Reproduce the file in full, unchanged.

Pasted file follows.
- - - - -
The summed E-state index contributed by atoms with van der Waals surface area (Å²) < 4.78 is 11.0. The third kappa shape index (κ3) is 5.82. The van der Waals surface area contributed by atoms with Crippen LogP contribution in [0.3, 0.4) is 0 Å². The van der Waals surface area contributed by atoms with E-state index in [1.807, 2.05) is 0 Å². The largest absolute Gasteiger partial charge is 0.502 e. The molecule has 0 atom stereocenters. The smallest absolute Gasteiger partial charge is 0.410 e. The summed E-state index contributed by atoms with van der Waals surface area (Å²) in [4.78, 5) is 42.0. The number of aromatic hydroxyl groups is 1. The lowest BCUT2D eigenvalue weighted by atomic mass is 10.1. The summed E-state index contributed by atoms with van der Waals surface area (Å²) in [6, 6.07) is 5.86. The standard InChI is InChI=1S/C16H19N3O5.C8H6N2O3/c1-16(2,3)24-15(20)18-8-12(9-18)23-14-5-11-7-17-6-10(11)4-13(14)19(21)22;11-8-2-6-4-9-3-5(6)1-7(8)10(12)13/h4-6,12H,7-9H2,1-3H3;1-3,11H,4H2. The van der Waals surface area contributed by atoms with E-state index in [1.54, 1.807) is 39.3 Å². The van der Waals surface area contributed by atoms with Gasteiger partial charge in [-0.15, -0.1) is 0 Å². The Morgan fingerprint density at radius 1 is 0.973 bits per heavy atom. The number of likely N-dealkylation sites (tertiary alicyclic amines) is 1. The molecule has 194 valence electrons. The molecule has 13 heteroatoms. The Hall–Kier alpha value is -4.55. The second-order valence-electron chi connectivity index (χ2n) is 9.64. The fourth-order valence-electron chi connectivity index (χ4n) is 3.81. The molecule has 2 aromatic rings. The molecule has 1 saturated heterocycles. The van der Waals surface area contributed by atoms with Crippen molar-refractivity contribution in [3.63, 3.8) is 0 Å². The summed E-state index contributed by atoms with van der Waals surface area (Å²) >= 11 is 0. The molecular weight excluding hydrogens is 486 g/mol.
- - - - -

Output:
The summed E-state index contributed by atoms with van der Waals surface area (Å²) < 4.78 is 11.0. The third kappa shape index (κ3) is 5.82. The van der Waals surface area contributed by atoms with Crippen LogP contribution in [0.3, 0.4) is 0 Å². The van der Waals surface area contributed by atoms with E-state index in [1.807, 2.05) is 0 Å². The largest absolute Gasteiger partial charge is 0.502 e. The molecule has 0 atom stereocenters. The smallest absolute Gasteiger partial charge is 0.410 e. The summed E-state index contributed by atoms with van der Waals surface area (Å²) in [4.78, 5) is 42.0. The number of aromatic hydroxyl groups is 1. The lowest BCUT2D eigenvalue weighted by atomic mass is 10.1. The summed E-state index contributed by atoms with van der Waals surface area (Å²) in [6, 6.07) is 5.86. The standard InChI is InChI=1S/C16H19N3O5.C8H6N2O3/c1-16(2,3)24-15(20)18-8-12(9-18)23-14-5-11-7-17-6-10(11)4-13(14)19(21)22;11-8-2-6-4-9-3-5(6)1-7(8)10(12)13/h4-6,12H,7-9H2,1-3H3;1-3,11H,4H2. The van der Waals surface area contributed by atoms with E-state index in [1.54, 1.807) is 39.3 Å². The van der Waals surface area contributed by atoms with Gasteiger partial charge in [-0.15, -0.1) is 0 Å². The Morgan fingerprint density at radius 1 is 0.973 bits per heavy atom. The number of likely N-dealkylation sites (tertiary alicyclic amines) is 1. The molecule has 194 valence electrons. The molecule has 13 heteroatoms. The Hall–Kier alpha value is -4.55. The second-order valence-electron chi connectivity index (χ2n) is 9.64. The fourth-order valence-electron chi connectivity index (χ4n) is 3.81. The molecule has 2 aromatic rings. The molecule has 1 saturated heterocycles. The van der Waals surface area contributed by atoms with Crippen molar-refractivity contribution in [3.63, 3.8) is 0 Å². The summed E-state index contributed by atoms with van der Waals surface area (Å²) >= 11 is 0. The molecular weight excluding hydrogens is 486 g/mol.